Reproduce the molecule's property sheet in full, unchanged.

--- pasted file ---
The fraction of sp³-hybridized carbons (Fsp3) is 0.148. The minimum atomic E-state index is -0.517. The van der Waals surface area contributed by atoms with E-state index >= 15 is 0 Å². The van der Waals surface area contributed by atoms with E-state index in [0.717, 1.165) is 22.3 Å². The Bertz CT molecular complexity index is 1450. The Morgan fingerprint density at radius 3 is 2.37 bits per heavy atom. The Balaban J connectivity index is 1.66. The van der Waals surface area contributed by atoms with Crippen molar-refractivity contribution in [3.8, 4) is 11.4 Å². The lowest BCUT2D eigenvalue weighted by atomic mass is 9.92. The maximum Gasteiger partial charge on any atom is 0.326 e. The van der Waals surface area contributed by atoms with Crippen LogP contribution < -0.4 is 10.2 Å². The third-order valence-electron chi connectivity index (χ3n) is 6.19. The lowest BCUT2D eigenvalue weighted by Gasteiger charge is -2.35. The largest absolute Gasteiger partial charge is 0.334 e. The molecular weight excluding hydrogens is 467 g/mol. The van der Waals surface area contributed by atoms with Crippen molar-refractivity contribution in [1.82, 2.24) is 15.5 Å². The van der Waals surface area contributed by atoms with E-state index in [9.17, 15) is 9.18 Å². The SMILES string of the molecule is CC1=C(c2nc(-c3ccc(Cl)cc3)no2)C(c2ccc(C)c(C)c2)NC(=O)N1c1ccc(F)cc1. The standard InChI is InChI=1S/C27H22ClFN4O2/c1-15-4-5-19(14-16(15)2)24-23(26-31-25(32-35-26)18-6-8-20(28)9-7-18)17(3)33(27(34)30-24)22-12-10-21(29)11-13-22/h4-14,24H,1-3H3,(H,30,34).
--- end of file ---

The fraction of sp³-hybridized carbons (Fsp3) is 0.148. The minimum atomic E-state index is -0.517. The van der Waals surface area contributed by atoms with E-state index >= 15 is 0 Å². The van der Waals surface area contributed by atoms with E-state index in [0.717, 1.165) is 22.3 Å². The Bertz CT molecular complexity index is 1450. The Morgan fingerprint density at radius 3 is 2.37 bits per heavy atom. The Balaban J connectivity index is 1.66. The van der Waals surface area contributed by atoms with Crippen molar-refractivity contribution in [3.8, 4) is 11.4 Å². The lowest BCUT2D eigenvalue weighted by atomic mass is 9.92. The maximum Gasteiger partial charge on any atom is 0.326 e. The van der Waals surface area contributed by atoms with Crippen LogP contribution < -0.4 is 10.2 Å². The third-order valence-electron chi connectivity index (χ3n) is 6.19. The lowest BCUT2D eigenvalue weighted by Gasteiger charge is -2.35. The largest absolute Gasteiger partial charge is 0.334 e. The molecular weight excluding hydrogens is 467 g/mol. The van der Waals surface area contributed by atoms with Crippen molar-refractivity contribution in [1.82, 2.24) is 15.5 Å². The van der Waals surface area contributed by atoms with E-state index in [9.17, 15) is 9.18 Å². The SMILES string of the molecule is CC1=C(c2nc(-c3ccc(Cl)cc3)no2)C(c2ccc(C)c(C)c2)NC(=O)N1c1ccc(F)cc1. The standard InChI is InChI=1S/C27H22ClFN4O2/c1-15-4-5-19(14-16(15)2)24-23(26-31-25(32-35-26)18-6-8-20(28)9-7-18)17(3)33(27(34)30-24)22-12-10-21(29)11-13-22/h4-14,24H,1-3H3,(H,30,34).